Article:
Since moving to this house in 2006, there have been various critters living in or traversing through the yard. Changes in the suburban landscape; the lost of habitat due to “pseudo-regentrification” of a local park; natural (and unnatural) fluctuations in population); and whether or not our landlady is in residency with her pet dog (and now cat). Also, whether or not we are feeding the birds (and how/what food present) as critters like sunflower seeds and nuts too.
However, as this is such a crazy nature year, the sightings have been numerous and unique. One example: possums had vanished – hadn’t seen one in years. Not only did we spot an adult several times, we got to experience a young one actually playing possum. Sure enough, after a few minutes of being dead, it twitched its ear, moved its legs, and was gone.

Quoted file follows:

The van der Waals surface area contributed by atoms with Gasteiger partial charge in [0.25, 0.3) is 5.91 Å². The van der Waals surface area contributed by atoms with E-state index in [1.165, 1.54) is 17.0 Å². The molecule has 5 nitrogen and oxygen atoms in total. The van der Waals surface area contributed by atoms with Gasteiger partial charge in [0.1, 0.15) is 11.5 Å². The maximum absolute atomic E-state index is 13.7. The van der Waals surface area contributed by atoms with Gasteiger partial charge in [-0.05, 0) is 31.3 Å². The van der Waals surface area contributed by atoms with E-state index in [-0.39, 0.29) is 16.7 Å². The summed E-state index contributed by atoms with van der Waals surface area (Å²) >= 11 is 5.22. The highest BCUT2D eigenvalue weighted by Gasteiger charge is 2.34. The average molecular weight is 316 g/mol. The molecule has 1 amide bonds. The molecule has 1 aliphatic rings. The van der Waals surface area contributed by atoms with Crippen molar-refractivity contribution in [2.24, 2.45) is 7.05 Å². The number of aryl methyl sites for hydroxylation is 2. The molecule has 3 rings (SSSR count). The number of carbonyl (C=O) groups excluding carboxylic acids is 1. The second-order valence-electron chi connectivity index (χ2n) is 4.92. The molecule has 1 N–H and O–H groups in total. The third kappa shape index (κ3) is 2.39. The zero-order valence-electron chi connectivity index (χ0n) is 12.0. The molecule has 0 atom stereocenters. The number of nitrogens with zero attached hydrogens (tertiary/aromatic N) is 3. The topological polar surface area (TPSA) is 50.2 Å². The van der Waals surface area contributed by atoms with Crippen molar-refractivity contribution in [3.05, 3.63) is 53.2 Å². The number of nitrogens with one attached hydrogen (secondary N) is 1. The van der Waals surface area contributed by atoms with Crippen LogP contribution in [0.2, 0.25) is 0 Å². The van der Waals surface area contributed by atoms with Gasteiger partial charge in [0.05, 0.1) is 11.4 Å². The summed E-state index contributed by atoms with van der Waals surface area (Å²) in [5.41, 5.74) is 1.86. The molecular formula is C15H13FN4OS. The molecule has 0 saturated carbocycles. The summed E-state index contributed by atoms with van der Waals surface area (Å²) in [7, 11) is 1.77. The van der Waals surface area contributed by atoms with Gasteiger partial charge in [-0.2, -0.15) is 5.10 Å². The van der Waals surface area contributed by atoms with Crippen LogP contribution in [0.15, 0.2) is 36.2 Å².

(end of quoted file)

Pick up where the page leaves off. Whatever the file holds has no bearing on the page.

This week we had a parent and baby groundhogs; the usual scent of a skunk ambling through; the occasional squirrel checking out the empty bird feeder, (and chattering their disapproval); nocturnal rambunctious racoons knocking over the bird bath; and another groundhog squeezing itself under one of the sheds in the yard.
Squeeze is the operative word; when a skunk started hanging out underneath the shed a few years ago, we tried blocking entry with wooden barriers. I know small rodents such as mice, can get through tight spaces, but never before watched a much larger one trying to do the same.
According to Wikipedia:
The groundhog is also referred to as a chuck, wood-shock, groundpig, whistlepig, whistler, thickwood badger, Canada marmot, monax, moonack, weenusk, red monk, land beaver, and, among French Canadians in eastern Canada, siffleux. The name “thickwood badger” was given in the Northwest to distinguish the animal from the prairie badger. Monax (Móonack) is an Algonquian name of the woodchuck, which means “digger” (cf. Lenape monachgeu).
Oh, and how much wood could a woodchuck chuck, if a woodchuck could chuck wood?